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Available from: Brian Law, Oct 08, 2015
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    • ", siRNA-mediated depletion of HN1 in both melanoma and prostate cells results in delayed G1/S-phase transition and increases the p21, cyclin D1, and cyclin B1 levels, suggesting that HN1 significantly contributes to the cell cycle regulation [Laughlin et al., 2009; Varisli et al., 2011]. Moreover, gene expression analysis and in vivo studies demonstrated that HN1 mRNA also increases during wound healing and retina regeneration [Zujovic et al., 2005; Goto et al., 2006], and the cells ectopically overexpressing HN1 heal wounds faster than controls [Varisli et al., 2012]. "
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    ABSTRACT: Previously, it has been reported that HN1 is involved in cytoplasmic retention and degradation of androgen receptor in an AKT dependent manner. As HN1 is a hormone inducible gene, and has been shown that it is upregulated in various cancers, we studied the importance of HN1 function in β-catenin signaling in prostate cancer cell line, PC-3 and mammary cancer cell line MDA-MB231. Here, we demonstrated that HN1 physically associates with GSK3β/β-catenin destruction complex and abundantly localizes to cytoplasm, especially when the GSK3β is phosphorylated on S9 residue. Further, ectopic HN1 expression results an increase in the β-catenin degradation leading to loss of E-cadherin interaction, concurrently contributing to actin re-organization, colony formation and migration in cancer cell lines. Thus, we report that HN1 is an essential factor for β-catenin turnover and signaling, augments cell growth and migration in prostate cancer cells. J. Cell. Biochem. © 2014 Wiley Periodicals, Inc.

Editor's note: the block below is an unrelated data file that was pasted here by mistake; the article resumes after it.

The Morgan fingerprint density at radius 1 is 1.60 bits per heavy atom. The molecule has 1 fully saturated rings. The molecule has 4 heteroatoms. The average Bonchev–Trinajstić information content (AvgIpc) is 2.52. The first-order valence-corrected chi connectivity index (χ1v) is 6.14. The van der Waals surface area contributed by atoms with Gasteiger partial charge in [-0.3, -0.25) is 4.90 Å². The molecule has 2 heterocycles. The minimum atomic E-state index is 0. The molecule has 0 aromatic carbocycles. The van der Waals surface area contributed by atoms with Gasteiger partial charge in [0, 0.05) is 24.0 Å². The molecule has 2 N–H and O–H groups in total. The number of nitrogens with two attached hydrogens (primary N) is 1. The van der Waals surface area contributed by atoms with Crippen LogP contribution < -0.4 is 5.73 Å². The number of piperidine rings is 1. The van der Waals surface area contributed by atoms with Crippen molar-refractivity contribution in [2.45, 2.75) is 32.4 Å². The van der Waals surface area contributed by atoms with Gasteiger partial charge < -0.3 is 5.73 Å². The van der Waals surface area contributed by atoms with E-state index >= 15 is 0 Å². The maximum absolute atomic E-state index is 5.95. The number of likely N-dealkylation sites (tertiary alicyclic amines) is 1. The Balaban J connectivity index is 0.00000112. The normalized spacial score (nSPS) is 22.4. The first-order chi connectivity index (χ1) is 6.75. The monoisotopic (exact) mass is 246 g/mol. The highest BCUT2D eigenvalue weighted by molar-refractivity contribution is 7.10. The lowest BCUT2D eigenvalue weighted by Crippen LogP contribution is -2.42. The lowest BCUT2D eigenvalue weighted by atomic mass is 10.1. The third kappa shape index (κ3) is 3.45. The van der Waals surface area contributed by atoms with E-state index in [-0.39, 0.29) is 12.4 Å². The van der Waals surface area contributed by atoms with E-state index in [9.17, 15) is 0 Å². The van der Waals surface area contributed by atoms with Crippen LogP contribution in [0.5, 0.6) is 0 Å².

Journal of Cellular Biochemistry 01/2015; 116(1). DOI:10.1002/jcb.24956 · 3.26 Impact Factor